On Friday, a curious tweet made its way around, well, Twitter:

Whoa! Those are two words you don’t expect to see after “Coaching staff just [did blank].” “Coaching staff just exited meeting” — sure. “Coaching staff just announced recruits” — makes sense. “Coaching staff just ate fire” — no, sir, that’s just not something you see everyday.

Oh, and it wasn’t just the Minnesota State-Mankato coaches:

So, um, exactly why did they eat fire? Is it related to the NCAA forcing some athletes to go to bed hungry?

Cindra Kamphoff, the director of the school’s Center of Sport and Performance Psychology, provided an answer. In comments relayed via email by the school’s assistant athletic communications director, Kamphoff wrote:

 [On Friday] we had a mental training workshop where the theme was “Change is Inevitable, Growth is Optional.” We talked about 4 ways that the best of the best adopted to change and commit to moving forward. We talked about how to psychologically move forward. We know that the best athletes embrace change and they have a growth mindset by working to make adjustments and growing and getting better each day.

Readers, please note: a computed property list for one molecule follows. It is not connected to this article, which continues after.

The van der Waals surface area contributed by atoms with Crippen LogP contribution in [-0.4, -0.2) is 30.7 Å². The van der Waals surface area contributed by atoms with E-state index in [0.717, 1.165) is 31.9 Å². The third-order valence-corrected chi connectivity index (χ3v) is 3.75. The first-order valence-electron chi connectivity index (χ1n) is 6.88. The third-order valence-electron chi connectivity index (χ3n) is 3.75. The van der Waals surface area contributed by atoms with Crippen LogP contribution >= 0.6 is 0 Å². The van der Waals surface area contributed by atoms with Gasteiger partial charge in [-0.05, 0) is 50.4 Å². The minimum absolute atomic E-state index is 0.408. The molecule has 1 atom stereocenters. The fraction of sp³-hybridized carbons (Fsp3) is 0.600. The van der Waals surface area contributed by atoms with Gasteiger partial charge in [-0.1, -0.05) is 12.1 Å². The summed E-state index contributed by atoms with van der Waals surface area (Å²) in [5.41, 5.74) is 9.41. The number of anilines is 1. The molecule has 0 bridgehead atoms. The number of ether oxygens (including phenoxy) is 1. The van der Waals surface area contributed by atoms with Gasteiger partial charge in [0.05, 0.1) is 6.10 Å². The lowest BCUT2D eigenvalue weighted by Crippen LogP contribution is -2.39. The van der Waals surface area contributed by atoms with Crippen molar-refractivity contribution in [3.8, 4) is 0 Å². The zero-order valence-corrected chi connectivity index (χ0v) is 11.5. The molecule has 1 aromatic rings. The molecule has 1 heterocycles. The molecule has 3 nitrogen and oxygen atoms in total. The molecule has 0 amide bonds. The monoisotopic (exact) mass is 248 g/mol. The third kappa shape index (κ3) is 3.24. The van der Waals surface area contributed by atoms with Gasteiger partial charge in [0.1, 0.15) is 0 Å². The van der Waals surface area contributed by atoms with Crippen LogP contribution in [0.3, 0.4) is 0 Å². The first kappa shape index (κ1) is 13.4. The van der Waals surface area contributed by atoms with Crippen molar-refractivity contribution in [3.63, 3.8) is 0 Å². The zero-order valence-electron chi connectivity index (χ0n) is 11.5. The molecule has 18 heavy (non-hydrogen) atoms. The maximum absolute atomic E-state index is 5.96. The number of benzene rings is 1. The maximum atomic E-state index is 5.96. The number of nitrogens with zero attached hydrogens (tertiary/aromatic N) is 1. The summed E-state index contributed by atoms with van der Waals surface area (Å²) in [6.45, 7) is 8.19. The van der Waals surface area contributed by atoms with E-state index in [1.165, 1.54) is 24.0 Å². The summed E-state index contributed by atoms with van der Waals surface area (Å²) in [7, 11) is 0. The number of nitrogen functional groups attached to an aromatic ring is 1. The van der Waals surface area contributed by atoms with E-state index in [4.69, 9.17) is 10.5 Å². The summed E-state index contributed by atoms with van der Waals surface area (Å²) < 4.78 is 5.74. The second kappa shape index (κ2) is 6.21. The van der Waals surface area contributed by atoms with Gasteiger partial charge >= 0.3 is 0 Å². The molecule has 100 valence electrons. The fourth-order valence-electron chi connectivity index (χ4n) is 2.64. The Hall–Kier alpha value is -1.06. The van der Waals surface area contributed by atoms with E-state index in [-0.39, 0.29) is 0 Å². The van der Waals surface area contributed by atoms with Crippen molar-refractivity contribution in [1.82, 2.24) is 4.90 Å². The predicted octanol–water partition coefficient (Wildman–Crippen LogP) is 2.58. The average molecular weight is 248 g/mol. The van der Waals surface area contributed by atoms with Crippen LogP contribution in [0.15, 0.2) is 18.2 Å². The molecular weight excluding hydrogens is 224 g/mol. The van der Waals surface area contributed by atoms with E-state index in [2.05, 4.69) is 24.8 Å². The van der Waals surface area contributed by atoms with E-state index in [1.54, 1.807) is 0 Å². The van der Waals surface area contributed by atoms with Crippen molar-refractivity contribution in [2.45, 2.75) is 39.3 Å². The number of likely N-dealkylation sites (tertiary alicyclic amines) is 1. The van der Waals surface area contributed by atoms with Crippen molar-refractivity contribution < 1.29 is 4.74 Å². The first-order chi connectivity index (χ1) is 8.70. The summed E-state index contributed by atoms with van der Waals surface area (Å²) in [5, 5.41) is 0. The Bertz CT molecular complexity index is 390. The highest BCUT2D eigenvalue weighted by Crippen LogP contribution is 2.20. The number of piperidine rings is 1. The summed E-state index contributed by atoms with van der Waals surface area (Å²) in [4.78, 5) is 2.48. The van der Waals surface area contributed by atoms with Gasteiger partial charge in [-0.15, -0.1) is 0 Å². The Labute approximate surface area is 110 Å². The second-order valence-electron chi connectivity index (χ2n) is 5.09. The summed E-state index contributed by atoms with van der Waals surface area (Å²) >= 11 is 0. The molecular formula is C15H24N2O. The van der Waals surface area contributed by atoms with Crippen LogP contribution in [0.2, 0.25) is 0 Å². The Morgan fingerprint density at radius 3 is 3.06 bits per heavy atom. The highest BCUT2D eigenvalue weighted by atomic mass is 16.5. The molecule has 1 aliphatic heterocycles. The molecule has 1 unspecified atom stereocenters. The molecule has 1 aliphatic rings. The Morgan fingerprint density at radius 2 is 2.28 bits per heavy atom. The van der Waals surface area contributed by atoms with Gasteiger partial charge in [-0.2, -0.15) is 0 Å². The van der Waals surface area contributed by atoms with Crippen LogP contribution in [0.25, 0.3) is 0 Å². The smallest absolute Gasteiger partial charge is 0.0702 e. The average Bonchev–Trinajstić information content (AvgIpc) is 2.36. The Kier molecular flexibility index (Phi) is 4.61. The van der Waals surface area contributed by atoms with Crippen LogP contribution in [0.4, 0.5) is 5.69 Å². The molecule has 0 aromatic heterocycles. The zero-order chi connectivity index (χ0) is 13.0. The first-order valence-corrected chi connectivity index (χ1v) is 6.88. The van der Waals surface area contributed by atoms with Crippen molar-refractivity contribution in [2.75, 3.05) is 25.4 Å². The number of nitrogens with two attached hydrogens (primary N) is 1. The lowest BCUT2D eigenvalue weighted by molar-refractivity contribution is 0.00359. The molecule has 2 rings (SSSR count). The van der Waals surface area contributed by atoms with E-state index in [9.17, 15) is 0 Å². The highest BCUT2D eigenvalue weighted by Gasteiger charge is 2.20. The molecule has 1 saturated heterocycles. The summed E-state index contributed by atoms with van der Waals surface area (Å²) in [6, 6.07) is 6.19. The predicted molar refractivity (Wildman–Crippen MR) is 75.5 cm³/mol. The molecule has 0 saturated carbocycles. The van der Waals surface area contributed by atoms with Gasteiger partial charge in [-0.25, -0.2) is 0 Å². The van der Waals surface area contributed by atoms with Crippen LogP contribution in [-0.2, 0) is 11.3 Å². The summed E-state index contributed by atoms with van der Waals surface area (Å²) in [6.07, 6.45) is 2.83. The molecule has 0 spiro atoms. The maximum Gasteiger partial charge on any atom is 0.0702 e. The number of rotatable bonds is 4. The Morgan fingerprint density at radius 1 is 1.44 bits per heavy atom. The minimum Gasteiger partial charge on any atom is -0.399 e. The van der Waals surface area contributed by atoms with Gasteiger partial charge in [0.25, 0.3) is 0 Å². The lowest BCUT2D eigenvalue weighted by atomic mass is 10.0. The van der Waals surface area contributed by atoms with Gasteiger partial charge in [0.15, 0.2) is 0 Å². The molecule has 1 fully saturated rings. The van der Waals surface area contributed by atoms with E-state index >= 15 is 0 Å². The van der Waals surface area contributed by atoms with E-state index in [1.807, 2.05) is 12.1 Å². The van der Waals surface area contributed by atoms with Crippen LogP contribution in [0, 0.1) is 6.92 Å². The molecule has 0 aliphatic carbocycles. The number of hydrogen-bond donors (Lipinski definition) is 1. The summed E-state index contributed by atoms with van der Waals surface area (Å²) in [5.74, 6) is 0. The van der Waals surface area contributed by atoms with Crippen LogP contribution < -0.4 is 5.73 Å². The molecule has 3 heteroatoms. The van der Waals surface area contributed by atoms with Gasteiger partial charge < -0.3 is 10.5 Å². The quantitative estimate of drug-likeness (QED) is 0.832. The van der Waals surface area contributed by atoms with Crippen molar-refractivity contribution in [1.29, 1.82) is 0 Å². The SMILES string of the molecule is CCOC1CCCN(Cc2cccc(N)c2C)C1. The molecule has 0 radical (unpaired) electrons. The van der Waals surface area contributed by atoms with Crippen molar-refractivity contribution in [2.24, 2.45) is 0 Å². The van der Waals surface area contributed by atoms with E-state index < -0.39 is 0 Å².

We ate fire at the end with the coaches going first to symbolize that things change all around us every day. When we are comfortable being uncomfortable (that is what we need to embrace change), we can do things we didn’t think we could do – like eating fire. Eating fire is more psychological than physical. If you stick to the fundamentals, it is easy. But if you don’t commit when the fire is right in your face, you don’t take the risk and you get stuck. You can’t be the best that you can absolutely be if you are stuck not wanting to change and/or focusing on things you can’t control.

If they can eat fire, they can do anything! Eating the fire was about committing to moving forward with the Spring Game, an incredible summer of training, next fall, and striving for excellence every day.

Apparently, the Maverick defense was just a bit more committed to moving forward, as it defeated the offense in the game, 38-33. Maybe next year the offense can make time for some pregame sword-swallowing.